The whole concept was first tested in California’s Sierra Nevada Mountains eight years ago. The dry model of the mountains was made by flying at 20,000 feet in a straight back-and-forth pattern. After some storms passed the location, the team went back and flew the same pattern at the same altitude. The resulting 3D images were a precise measurement of the snow on the ground. Tyler’s team also did a test of the system near Logan, Utah, at about 8,000 feet…
The Airborne Snow Observatory (ASO) folks tell us, “We see it as moving from a sparse-point base network (with SNOTEL) to a system that can map the entire snow pack in a river basin,” Jeffrey Deems said, “It is really an enabling technology.”
In 2013 the ASO tested the system on selected sections of the Front Range, Gunnison Basin, Rio Grande Basin, and Uncompahgre watershed. Deems said, regarding the SNOTEL numbers, “We were missing a lot of the picture. We need to fix that.”
What the tests revealed was that in the Rio Grande Basin, for example, the forecasts were way off, reporting as much as 50% less snow and water than what was actually on the ground. That makes accurate forecasts and water use management for that basin impossible…
But the bean counters aren’t so sure. First of all, flying several thousand miles back and forth over the Colorado peaks costs a lot of money. The tab for flying for the new imagery on a regular basis could cost $400,000 a year or more, according to Frank Kugel, director of the Southwest Water Conservation District. Is the return on investment really there?
Also, everyone in the water biz seems to agree that we will still need SNOTEL. It is currently the only tool for proofing the accuracy of the LIDAR images and vice versa. It is also the best tool for the density issue. For the time being, people like Deems think using SNOTEL in tandem with LIDAR is the right way to get the best measurements. Rather than replacing SNOTEL, Deems would opt for even more SNOTEL stations…
Deems said [February 6, 2020] that the cost of LIDAR seems justified when you consider the cost of a bad forecast. It is no secret that the low estimate on the Rio Grande in 2013 translated into millions of dollars of water misused after the forecast. Making the investment available for better measurements seems like a no brainer…
Meanwhile, the Colorado Water Conservation Board has already decided to invest $250K in 2021 for flights to measure the Gunnison Basin, of which the Uncompahgre River is a part.
Ouray County is hoping to develop new and existing water rights on a major tributary of the Uncompahgre River, so water can be stored in a proposed reservoir and transported through a ditch or pipeline for temporary storage in Ridgway Reservoir. The county partnered with the Ouray County Water Users Association, a group representing ranchers with water rights, and Tri-County Water Conservancy District, the operator of Ridgway Reservoir and Dam, to apply for new and augmented water rights Dec. 30, 2019.
The three partners are jointly seeking the right to divert surface water from Cow Creek up to 20 cubic feet per second and store 25,349.15 acre feet, which is equal to 8.26 billion gallons, in a yet-to-be-built reservoir. The water rights application also requested the right to exchange up to 30 cubic feet per second of water from Cow Creek for water from other locations within Tri-County’s water rights holdings around Ouray County.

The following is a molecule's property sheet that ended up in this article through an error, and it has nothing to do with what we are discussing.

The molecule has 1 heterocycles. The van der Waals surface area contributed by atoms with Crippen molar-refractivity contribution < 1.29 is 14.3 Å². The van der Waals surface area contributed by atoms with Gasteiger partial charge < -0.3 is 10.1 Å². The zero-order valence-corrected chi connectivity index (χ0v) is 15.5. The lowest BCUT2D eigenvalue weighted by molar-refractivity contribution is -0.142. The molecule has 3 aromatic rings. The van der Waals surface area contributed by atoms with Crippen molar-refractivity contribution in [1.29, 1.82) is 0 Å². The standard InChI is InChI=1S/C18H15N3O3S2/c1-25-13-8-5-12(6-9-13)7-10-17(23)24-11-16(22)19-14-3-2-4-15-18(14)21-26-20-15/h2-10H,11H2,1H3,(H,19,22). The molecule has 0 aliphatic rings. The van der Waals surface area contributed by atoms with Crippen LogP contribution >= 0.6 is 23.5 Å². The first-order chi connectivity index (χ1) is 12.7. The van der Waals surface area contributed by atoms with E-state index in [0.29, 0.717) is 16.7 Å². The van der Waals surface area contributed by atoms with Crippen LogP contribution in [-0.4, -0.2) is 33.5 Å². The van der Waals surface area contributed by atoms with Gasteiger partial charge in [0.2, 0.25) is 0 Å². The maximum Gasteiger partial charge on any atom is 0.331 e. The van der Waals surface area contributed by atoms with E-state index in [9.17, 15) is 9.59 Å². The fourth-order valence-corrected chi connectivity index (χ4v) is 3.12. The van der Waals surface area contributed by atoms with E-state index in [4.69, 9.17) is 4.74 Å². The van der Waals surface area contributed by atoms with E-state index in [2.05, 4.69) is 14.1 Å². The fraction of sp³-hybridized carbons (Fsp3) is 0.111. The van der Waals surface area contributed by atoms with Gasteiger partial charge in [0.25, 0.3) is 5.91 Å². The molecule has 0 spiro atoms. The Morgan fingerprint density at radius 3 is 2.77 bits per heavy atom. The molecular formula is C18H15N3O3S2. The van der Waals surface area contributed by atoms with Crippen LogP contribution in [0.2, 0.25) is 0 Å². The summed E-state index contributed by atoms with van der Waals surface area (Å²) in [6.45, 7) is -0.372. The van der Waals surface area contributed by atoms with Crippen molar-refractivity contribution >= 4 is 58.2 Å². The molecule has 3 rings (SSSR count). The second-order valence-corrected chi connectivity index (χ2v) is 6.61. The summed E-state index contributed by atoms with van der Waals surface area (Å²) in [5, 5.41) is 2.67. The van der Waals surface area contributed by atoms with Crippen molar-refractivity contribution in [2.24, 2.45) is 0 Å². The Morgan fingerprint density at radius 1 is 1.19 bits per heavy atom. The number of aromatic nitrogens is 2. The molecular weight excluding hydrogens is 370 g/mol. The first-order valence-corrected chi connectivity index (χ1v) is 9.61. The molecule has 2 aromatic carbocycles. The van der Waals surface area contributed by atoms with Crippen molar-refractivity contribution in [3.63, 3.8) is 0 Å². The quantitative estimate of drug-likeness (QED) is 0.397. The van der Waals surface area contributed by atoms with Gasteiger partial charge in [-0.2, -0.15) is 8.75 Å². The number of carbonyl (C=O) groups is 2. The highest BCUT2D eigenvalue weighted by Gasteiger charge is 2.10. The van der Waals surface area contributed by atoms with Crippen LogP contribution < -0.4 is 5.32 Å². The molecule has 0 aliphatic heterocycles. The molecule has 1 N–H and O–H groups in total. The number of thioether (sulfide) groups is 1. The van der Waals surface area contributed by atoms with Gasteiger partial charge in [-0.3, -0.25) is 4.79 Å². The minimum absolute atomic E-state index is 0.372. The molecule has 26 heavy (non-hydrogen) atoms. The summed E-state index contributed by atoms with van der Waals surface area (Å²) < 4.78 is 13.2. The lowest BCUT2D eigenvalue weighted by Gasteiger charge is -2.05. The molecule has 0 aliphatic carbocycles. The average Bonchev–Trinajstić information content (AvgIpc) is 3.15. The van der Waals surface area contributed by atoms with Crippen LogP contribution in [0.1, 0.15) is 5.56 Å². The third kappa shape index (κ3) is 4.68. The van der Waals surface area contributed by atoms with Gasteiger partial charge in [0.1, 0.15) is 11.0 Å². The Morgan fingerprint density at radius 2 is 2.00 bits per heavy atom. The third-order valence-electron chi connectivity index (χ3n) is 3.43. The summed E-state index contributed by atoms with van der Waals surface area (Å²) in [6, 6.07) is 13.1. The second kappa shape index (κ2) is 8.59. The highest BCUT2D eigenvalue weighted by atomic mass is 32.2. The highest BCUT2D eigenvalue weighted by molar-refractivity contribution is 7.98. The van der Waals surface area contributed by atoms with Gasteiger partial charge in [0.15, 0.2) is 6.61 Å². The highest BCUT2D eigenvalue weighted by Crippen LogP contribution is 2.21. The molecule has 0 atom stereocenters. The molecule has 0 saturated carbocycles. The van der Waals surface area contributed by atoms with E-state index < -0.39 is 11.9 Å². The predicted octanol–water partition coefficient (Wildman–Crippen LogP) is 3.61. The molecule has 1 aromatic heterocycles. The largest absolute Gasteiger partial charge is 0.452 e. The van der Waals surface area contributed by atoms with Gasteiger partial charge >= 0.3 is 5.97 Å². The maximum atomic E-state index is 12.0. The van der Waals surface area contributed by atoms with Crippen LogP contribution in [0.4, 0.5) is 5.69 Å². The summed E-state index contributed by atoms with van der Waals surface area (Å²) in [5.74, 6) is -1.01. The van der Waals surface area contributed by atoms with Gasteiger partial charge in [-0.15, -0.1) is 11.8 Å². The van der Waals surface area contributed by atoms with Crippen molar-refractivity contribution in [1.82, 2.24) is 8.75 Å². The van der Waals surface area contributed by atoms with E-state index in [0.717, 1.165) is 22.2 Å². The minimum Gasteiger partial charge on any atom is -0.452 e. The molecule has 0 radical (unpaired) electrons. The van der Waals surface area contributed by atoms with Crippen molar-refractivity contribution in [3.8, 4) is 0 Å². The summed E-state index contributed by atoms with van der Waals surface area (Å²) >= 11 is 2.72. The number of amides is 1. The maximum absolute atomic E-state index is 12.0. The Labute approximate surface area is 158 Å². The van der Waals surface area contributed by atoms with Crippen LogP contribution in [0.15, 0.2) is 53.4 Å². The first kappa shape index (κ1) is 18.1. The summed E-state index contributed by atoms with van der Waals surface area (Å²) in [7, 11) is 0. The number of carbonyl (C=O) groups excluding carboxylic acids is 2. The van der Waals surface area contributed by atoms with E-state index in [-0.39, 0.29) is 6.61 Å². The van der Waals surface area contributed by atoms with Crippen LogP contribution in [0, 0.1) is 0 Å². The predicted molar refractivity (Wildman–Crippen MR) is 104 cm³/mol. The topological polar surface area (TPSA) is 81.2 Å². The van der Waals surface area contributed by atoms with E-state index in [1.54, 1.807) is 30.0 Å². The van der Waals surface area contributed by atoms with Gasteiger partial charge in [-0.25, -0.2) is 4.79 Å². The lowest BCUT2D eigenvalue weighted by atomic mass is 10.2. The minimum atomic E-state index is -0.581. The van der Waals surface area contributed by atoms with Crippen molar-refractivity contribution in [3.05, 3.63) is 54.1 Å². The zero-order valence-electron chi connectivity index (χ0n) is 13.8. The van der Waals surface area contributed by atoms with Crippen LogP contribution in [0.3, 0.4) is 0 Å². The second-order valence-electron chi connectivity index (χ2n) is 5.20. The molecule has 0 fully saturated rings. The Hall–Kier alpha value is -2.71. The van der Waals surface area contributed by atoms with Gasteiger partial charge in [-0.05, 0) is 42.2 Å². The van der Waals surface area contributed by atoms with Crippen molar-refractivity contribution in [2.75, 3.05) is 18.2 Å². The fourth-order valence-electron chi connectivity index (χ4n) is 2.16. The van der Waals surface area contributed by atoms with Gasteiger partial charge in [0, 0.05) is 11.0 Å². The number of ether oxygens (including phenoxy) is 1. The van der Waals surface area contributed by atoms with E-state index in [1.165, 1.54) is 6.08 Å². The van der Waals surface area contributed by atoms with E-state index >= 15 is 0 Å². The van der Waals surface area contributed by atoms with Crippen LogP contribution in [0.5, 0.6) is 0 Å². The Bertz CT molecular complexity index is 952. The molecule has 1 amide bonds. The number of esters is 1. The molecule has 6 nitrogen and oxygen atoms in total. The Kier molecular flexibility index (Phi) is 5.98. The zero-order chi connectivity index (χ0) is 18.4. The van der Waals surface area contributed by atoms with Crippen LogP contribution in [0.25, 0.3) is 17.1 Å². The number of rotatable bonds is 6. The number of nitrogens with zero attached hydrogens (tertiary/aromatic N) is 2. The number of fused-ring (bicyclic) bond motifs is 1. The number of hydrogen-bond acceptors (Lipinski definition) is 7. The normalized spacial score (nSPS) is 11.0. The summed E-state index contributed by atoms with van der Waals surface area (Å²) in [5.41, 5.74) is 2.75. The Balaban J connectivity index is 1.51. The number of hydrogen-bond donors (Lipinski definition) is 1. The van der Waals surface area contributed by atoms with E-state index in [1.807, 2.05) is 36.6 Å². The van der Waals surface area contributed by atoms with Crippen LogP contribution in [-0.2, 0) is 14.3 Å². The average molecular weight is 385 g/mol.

The water rights application was made after the completion of a water supply study commissioned by the Ouray County Stream Management & Planning Steering Committee, a group including the three partners and other local stakeholders that was organized as an effort to understand local water supply conditions after the droughts of 2012 and 2018.
“Our challenge is that during dry years the Uncompahgre Valley Water Users Association with its members’ senior rights puts a call on water from the Uncompahgre River (UVWUA), which means a lot of our users in Ouray County don’t have the water they need. This water rights application is essentially an augmentation plan, to alleviate the results of a call from UVWUA. It would help us add some water supplies where we don’t have them by retiming flows and releases, moving water and storing it in years when we have lots of water, and using it in years without water,” said Marti Whitmore, attorney for the Ouray County Water Users Association, who was formerly the attorney for the county and has long been involved in water rights law.
The plan is to take water from Cow Creek without impacting the water that belongs to current water rights holders. Beyond that basic premise, much about the proposed projects is yet to be determined. The exact location of the pipeline or ditch, as well as the design and management of the reservoir, still need to be researched and negotiated with various stakeholders, including private and public property owners.
The main use for the water rights would be to supplement irrigation of 100,300 acres of mostly hay pastures, but the water rights application also lists other prior uses as domestic, municipal, industrial and flood control, and new uses as storage, flow stabilization, augmentation, exchange, aquifer recharge, reuse, commercial, piscatorial, streamflow enhancement, aquatic life, and hydropower generation and augmentation.
The water storage is a right owned by Tri-County, which was approved sometime in the 1950s as Ram’s Horn Reservoir, and decreed to be located in the vicinity of Ramshorn Gulch and Ramshorn Ridge northwest of Courthouse Mountain in the Cimarron Range. The Ridgway Reservoir was selected as the preferred alternative, and the smaller reservoir was never developed.